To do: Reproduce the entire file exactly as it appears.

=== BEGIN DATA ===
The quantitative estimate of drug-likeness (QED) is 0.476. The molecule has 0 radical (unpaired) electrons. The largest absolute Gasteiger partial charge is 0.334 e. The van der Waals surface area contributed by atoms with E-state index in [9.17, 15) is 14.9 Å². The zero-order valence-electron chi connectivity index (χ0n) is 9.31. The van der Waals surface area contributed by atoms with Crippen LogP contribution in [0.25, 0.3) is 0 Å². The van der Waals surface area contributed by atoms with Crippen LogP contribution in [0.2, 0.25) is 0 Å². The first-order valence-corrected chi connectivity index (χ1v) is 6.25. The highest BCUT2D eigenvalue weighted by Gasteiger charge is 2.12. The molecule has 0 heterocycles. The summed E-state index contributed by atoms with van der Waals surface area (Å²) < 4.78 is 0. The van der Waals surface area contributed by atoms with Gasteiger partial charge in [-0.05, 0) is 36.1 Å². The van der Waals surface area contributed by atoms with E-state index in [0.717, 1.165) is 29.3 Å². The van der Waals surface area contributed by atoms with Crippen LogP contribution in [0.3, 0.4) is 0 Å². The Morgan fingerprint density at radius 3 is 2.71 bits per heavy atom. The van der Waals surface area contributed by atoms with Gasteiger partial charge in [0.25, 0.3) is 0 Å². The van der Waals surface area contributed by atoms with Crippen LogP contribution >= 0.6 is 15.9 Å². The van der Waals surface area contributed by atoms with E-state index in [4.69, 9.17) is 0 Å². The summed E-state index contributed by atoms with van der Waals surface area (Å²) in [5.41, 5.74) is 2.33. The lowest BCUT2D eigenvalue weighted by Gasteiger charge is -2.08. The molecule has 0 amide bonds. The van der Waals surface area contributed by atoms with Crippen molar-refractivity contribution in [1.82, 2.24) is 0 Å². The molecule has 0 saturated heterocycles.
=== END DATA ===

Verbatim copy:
The quantitative estimate of drug-likeness (QED) is 0.476. The molecule has 0 radical (unpaired) electrons. The largest absolute Gasteiger partial charge is 0.334 e. The van der Waals surface area contributed by atoms with E-state index in [9.17, 15) is 14.9 Å². The zero-order valence-electron chi connectivity index (χ0n) is 9.31. The van der Waals surface area contributed by atoms with Crippen LogP contribution in [0.25, 0.3) is 0 Å². The van der Waals surface area contributed by atoms with Crippen LogP contribution in [0.2, 0.25) is 0 Å². The first-order valence-corrected chi connectivity index (χ1v) is 6.25. The highest BCUT2D eigenvalue weighted by Gasteiger charge is 2.12. The molecule has 0 heterocycles. The summed E-state index contributed by atoms with van der Waals surface area (Å²) < 4.78 is 0. The van der Waals surface area contributed by atoms with Gasteiger partial charge in [-0.05, 0) is 36.1 Å². The van der Waals surface area contributed by atoms with E-state index in [0.717, 1.165) is 29.3 Å². The van der Waals surface area contributed by atoms with Crippen LogP contribution in [0.3, 0.4) is 0 Å². The Morgan fingerprint density at radius 3 is 2.71 bits per heavy atom. The van der Waals surface area contributed by atoms with Gasteiger partial charge in [0.25, 0.3) is 0 Å². The van der Waals surface area contributed by atoms with Crippen LogP contribution >= 0.6 is 15.9 Å². The van der Waals surface area contributed by atoms with E-state index in [4.69, 9.17) is 0 Å². The summed E-state index contributed by atoms with van der Waals surface area (Å²) in [5.41, 5.74) is 2.33. The lowest BCUT2D eigenvalue weighted by Gasteiger charge is -2.08. The molecule has 0 amide bonds. The van der Waals surface area contributed by atoms with Crippen molar-refractivity contribution in [1.82, 2.24) is 0 Å². The molecule has 0 saturated heterocycles.